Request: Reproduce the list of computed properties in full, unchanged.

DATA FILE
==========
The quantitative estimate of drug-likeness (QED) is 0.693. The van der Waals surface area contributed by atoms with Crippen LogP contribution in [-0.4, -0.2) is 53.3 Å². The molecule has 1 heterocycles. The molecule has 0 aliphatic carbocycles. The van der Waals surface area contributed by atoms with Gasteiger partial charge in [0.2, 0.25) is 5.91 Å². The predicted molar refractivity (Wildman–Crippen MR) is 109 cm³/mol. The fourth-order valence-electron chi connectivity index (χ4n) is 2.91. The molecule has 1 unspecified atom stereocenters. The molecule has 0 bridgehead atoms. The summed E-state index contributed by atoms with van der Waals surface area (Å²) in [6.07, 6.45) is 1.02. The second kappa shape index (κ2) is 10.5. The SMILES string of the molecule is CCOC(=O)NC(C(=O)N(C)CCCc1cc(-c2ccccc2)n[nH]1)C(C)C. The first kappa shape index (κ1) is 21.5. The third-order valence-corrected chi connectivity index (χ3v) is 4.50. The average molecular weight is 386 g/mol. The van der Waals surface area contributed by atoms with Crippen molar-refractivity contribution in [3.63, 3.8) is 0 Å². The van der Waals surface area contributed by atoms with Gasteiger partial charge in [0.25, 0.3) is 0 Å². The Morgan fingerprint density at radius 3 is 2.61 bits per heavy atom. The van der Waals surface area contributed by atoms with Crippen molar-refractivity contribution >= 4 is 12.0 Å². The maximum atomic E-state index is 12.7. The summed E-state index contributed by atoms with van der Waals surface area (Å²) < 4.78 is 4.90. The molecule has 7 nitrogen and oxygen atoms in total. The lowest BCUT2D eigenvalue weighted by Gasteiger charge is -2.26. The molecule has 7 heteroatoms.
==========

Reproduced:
The quantitative estimate of drug-likeness (QED) is 0.693. The van der Waals surface area contributed by atoms with Crippen LogP contribution in [-0.4, -0.2) is 53.3 Å². The molecule has 1 heterocycles. The molecule has 0 aliphatic carbocycles. The van der Waals surface area contributed by atoms with Gasteiger partial charge in [0.2, 0.25) is 5.91 Å². The predicted molar refractivity (Wildman–Crippen MR) is 109 cm³/mol. The fourth-order valence-electron chi connectivity index (χ4n) is 2.91. The molecule has 1 unspecified atom stereocenters. The molecule has 0 bridgehead atoms. The summed E-state index contributed by atoms with van der Waals surface area (Å²) in [6.07, 6.45) is 1.02. The second kappa shape index (κ2) is 10.5. The SMILES string of the molecule is CCOC(=O)NC(C(=O)N(C)CCCc1cc(-c2ccccc2)n[nH]1)C(C)C. The first kappa shape index (κ1) is 21.5. The third-order valence-corrected chi connectivity index (χ3v) is 4.50. The average molecular weight is 386 g/mol. The van der Waals surface area contributed by atoms with Crippen molar-refractivity contribution in [3.63, 3.8) is 0 Å². The van der Waals surface area contributed by atoms with Gasteiger partial charge in [0.25, 0.3) is 0 Å². The Morgan fingerprint density at radius 3 is 2.61 bits per heavy atom. The van der Waals surface area contributed by atoms with Crippen molar-refractivity contribution >= 4 is 12.0 Å². The maximum atomic E-state index is 12.7. The summed E-state index contributed by atoms with van der Waals surface area (Å²) < 4.78 is 4.90. The molecule has 7 nitrogen and oxygen atoms in total. The lowest BCUT2D eigenvalue weighted by Gasteiger charge is -2.26. The molecule has 7 heteroatoms.